How is the Education System in Pakistan?

February 18, 2023 0 Comments

Pakistan’s education system is in a state of flux. The country’s constitution guarantees free and compulsory education for all children between the ages of five and 16, but in practice, only about 60 percent of Pakistani children are enrolled in school. A large majority of those who do attend are boys; according to UNESCO, just over half of Pakistani girls go to school.

The quality of education varies widely across Pakistan. In the more affluent urban areas, schools offer a good standard of education, with well-trained teachers and up-to-date facilities. However, in rural areas and poorer urban neighborhoods, schools are often overcrowded and understaffed, with poorly trained teachers and outdated or nonexistent facilities.

Pakistan’s literacy rate stands at about 60 percent overall, but there is a significant gender gap: while nearly 75 percent of Pakistani men can read and write, only about 50 percent of women are literate. This disparity is even more pronounced in rural areas, where just 38 percent of women are literate compared to 66 percent of men. The current government has made improving Pakistan’s education system a priority, pledging to increase enrollment rates and improve the quality of teaching across the country.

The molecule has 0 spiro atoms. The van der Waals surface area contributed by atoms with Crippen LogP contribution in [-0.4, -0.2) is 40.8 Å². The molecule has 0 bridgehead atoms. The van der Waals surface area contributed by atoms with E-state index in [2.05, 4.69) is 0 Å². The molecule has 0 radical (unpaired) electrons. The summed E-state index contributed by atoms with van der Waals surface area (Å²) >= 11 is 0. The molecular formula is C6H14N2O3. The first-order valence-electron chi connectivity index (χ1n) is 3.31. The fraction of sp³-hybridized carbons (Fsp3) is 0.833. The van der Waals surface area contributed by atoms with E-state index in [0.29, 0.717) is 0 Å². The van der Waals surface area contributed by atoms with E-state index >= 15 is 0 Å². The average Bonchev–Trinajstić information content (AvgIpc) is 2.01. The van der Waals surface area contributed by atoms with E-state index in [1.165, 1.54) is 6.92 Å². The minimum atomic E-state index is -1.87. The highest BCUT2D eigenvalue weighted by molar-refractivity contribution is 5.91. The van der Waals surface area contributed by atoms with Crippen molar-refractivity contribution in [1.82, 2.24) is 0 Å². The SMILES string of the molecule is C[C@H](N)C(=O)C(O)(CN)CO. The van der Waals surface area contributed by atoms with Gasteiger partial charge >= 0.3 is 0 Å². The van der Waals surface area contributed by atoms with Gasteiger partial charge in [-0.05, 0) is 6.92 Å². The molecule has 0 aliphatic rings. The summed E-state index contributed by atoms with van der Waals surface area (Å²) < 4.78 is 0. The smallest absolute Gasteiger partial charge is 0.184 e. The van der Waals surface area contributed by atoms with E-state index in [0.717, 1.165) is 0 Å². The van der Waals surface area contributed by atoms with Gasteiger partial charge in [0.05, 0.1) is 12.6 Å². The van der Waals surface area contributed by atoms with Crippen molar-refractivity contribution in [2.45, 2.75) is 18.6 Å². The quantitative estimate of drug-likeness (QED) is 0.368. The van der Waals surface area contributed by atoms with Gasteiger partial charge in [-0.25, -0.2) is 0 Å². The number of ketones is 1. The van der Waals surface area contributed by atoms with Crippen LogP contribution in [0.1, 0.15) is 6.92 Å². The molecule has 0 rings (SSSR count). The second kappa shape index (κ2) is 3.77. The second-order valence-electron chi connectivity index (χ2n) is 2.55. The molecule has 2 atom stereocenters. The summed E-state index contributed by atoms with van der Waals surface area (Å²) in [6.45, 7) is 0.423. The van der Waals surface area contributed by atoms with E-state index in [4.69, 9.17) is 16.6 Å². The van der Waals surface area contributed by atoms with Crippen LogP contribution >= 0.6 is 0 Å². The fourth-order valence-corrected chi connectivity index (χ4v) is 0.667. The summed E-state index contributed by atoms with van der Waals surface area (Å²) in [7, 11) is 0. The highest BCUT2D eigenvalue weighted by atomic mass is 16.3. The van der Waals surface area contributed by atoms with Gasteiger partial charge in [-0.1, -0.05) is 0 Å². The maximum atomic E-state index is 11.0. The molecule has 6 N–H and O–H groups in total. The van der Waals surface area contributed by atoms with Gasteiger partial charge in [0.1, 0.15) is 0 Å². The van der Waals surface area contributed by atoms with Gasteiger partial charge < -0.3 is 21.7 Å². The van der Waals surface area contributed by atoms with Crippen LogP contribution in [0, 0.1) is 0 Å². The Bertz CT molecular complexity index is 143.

Only time will tell if these promises will be kept – but for now, Pakistan’s educational landscape remains uneven.

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